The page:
The first Earl of Lichfield lived an excessively extravagant life and squandered an obscene amount of money gambling, resulting in a severe financial crisis for the family in 1841-1842. Shugborough had been mortgaged and in order to settle his debt, the Earl was forced to sell much of the contents of the house. Several items were saved from the sale including the family silver and family portraits, however books, sculptures and pieces of art included original Rembrandt’s were sold in the Great Sale, which lasted two weeks. After the sale, Shugborough was shut up and left empty for many years until the earl’s son, Thomas Anson IV (the second Earl of Lichfield), inherited the estate on his death in 1854.
The second Earl of Lichfield and his wife Harriet moved to Shugborough and the Earl followed the family tradition becoming the MP for Lichfield. The second Earl and his wife set about restoring Shugborough to its former glory, buying back items sold during the Great Sale when possible, and introducing new pieces to the house. Whilst the second Earl of Lichfield restored much of Shugborough Hall, he was unable to reduce the mortgage on the estate. His son the third Earl of Lichfield paid off the mortgage by taking smaller loans and invested money into the colonies, as well as running the estate himself.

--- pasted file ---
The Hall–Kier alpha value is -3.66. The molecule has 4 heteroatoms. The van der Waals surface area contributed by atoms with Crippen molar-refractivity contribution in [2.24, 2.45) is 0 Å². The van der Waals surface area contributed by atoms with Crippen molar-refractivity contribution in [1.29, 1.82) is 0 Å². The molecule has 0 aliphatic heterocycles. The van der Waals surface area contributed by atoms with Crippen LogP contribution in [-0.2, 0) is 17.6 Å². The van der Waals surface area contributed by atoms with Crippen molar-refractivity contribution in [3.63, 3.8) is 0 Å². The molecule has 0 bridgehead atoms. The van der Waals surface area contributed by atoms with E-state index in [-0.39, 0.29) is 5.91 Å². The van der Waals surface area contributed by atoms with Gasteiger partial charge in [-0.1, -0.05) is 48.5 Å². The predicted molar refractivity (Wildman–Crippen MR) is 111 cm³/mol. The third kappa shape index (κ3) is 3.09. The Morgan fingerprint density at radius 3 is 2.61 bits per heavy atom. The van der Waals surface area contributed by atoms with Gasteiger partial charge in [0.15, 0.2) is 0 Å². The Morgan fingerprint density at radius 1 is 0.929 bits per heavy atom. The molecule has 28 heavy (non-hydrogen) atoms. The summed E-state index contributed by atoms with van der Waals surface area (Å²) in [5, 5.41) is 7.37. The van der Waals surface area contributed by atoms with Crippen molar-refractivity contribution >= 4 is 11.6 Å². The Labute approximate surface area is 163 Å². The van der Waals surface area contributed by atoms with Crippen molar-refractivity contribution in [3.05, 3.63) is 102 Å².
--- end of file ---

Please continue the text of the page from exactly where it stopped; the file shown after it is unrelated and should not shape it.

In 1958, Shugborough Hall was inherited by Thomas “Patrick” Anson, the fifth Earl of Lichfield and cousin to Queen Elizabeth II. Patrick, who was a successful photographer, was forced to offer the estate as part payment of death duties in 1966 following the death of his grandfather, the fourth Earl of Lichfield. Whilst the estate was owned by the National Trust, the Earl lived in a private apartment until his death in 2005. The private apartment is now open to the public.
The Shugborough Estate is owned by the National Trust, but has been leased to Staffordshire County Council as part of a ninety-nine year lease who finance and administer the estate, providing a “complete working historic estate” for the use of the nation.
The mansion, along with parkland, gardens and farm, opens daily at eleven in the morning. Built between 1694 (the central section), 1748 (the wings) and 1790-1806 (portico & steps in the new front entrance), the mansion is a grand Georgian mansion-house fully open to the public. Until March 2011, the private apartment consisting of much of the first floor was closed to the public, serving as the residence of Patrick Anson, the fifth Earl of Lichfield until his death in 2005.
Before the opening of the private apartment, the State Rooms had been open to the public for many years, these included the Dining Room, Blue Drawing Room, Red Drawing Room, State Drawing Room, Saloon and State Bedroom. I will write about these in Shugborough Hall Part Two: The Mansion.